by the Americans, as a spy, in the year character of a spy. He took all its liabilities into his hand, at the request of his great Commander. He

1780. The remains were disinferred at was ready to meet what he had assumed, and all its | Tappan, on the 14th August, placed in a

sarcophagus, and conveyed on board an! Pretenders.—Under this heading there English packet, which brought them to is a paper, in All the Year Round (Nov. Halifax just previous to the departure of 27), in which the writer relates the partic- . the Phæton. They have not yet been ulars of a conversation he had in America landed. We understand that they are with an old man who claimed to be “the consigned to his Roval Highness the Duke son of Charles Edward Stuart .... unof York. Their being sent to England is justly called the Pretender.” in compliance with the request of the family This worthy stated that historians are in of Major André.

error as to the date of his alleged father's From a Portsmouth (Eng.) paper, 6 Oct., 1821, death, which was only reported in order Saturday.

· that he might emigrate to America, where,

F. S. H. according to this new version, he married American (Whiş) Review.-If it is in

and Had issue.

Whether the old man was an impostor, order, I should like to enquire, through your

or whether he believed his own story, the paper, as to the fate which overtook the

writer of the article leaves in doubt ; which American (Whig) Review. In the number of December, 1852, it speaks of its future

is much to be regretted, as the following

| unique passage shows how eminently he was prospects, the articles it has in preparation,

fitted for investigating this genealogy. After etc., and, if my memory serves, has one or two pieces which were to be continued."

examining the vouchers produced in support All this would seem to indicate that it nad

of the claim, he tells us that he made this no thoughts of dying, and I have a strong

extraordinary remark :impression that certain articles were published

" There is one link wanting in your golden chair, in the Review subsequent to the date in and that a very important one; the link which proves

your father to be the son of James the Second, so called question, yet all the files in the library cata

--the man who fought and lose the battle of Culloden." logues end then, and I have never been able else here to find a later issue. What is the One is not surprised to read, after that, explanation of this fact ? and who was the the old man “ folded up his papers sudfinal publisher of the Revieri'? L. H. B. I denly” and took his departure. West Springfield, Mass., Jan. 8, 1870.

Charles Wylie. Vatice Bards-a Satirical Effusion ; with Major André's Letter to Washington. other occasional pieces.

- I beg to refer K. T. V. to the following By J. L. M. Philadelphia, 1831.

work, of which one hundred copies only The above is the title of a thin volume have been printed for private distribution, of poems which I picked up a short time but which may be seen in the Library of ago in Nassau street. The principal poem, the British Museum :which gives the title to the volume, seems to “History of West Point and its Military Imporbe a servile imitation of the Dunciad. The tance during the American Revolution : and the remaining poems are devoted to various Origin and Progress of the United States' Military subjects. There are two translations; one

Academy By Captain Edward C. Boynton, A M.,

Adjutant of the Military Academy. New York, from the French poet Gilbert, the other a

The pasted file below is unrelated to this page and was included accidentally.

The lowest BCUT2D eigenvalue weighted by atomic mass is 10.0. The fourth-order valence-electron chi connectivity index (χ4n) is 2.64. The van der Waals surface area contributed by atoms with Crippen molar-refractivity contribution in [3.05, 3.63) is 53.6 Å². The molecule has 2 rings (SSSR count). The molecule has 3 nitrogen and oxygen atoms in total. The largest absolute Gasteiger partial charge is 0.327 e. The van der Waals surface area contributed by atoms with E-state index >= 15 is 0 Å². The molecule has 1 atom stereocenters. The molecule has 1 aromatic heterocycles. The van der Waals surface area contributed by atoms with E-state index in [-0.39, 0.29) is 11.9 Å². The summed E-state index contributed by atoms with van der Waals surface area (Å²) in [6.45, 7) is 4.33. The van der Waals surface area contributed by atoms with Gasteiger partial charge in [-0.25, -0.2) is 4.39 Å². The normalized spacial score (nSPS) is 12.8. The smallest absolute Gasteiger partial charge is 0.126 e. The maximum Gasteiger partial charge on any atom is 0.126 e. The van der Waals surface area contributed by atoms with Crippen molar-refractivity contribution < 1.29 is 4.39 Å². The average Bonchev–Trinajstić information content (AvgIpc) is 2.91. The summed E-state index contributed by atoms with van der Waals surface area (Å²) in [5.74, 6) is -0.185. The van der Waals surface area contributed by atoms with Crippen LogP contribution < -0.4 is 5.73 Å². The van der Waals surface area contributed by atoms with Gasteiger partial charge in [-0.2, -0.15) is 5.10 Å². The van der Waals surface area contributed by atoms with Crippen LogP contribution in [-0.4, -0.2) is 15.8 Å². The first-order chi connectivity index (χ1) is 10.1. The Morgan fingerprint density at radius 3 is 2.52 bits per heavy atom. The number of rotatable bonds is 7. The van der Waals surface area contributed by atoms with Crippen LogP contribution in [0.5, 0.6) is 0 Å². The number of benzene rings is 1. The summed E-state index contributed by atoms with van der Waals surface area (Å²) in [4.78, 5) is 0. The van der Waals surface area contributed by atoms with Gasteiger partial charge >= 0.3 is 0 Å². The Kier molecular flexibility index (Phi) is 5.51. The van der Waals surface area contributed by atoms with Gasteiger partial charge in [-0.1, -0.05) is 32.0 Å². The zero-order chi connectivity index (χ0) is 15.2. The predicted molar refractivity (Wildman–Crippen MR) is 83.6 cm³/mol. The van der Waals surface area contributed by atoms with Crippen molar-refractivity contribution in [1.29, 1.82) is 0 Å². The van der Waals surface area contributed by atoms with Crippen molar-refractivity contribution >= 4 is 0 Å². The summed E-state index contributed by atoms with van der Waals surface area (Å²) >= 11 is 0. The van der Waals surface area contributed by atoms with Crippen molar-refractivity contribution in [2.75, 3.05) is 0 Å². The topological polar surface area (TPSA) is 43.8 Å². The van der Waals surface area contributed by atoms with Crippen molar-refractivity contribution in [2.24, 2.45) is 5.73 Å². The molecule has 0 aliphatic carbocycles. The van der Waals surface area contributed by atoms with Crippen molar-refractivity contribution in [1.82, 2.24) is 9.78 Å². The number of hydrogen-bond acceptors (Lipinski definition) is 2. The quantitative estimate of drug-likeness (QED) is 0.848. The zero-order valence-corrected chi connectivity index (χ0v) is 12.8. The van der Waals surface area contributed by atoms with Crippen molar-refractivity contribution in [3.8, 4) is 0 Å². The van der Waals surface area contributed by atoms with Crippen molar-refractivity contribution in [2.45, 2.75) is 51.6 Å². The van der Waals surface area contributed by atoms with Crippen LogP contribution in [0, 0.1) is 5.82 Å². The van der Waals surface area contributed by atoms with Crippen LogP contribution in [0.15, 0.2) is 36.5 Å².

1864. [Large 8vo., pp. 408.] . sonnet of Petrarch.

It will be noticed that the initials on the Pp. 131-147 inclusive contain all the cortitle page are those of the historian of the respondence relating to the trial, or rather Netherlands; and the year of publication is | “examination” of Major André, including that in which he graduated from Harvard the last communication which he addressed University. At this time he was but seven- | to Washington. teen years of age, and the reflections con- From the gallant author's preface I gather tained in some of these pieces are too mature that his compilation is based partly upon the to be the productions of any youth of that published writings of others, and partly upon age, the examples of Pope and Keats to the original papers and documents in the keepcontrary notwithstanding.

ing of “ The Custodian of the Records of Can any of the readers of the Bibliopolist the [U. S. Military] Academy at West enlighten me as to whom the mythical J. L. Point.” The MS. in question is therefore M. can be ?

Dox! l proscried in that institution.

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The original of Major André's letter to Miss Sneyd was remarkable for loveliness Washington, respecting which K. T. V. of face. André's sketches but faintly portray. inquires in “N. & Q.” of the 6th instant, ed her likeness. After her marriage she sat is lodged in this department.

to Smart, a celebrated miniature painter, but W. Hunter, Second Assist. Sec. he totally failed. It remained for the eminDepartment of State, Washington, Nov. 17, 1869.

ent George Romney to produce a perfect

likeness of her, by accident, without ever Major André.—Mr. Wescott, in his

having seen her. “He drew” says Miss Sewvaluable contribution to the December num.

ard in a letter to the Right Honorable Lady

Eleanor Butler, in June 1798, “to represent ber of the Bibliopolist concerning Major

the Serena of The Triumphs of Temper, André, refers to a poem entitled The Cow

his own abstract idea of perfect loveliness, Chace, saying, “It has been printed, but I

and the form and the face of Honora Sneyd don't now know where to find it.” It may be found at the close of the second volume

rose beneath his pencil.” of my Field-Book of the Revolution, and

I have a miniature copy of Romney's pic

ture. It represents a beautiful invalid sitting with it an engraved fac-simile of the Title

by a table reading by candle-light. and one verse of the poem, made from a

I cannot agree with my friend Wescott copy in the hand-writing of the author.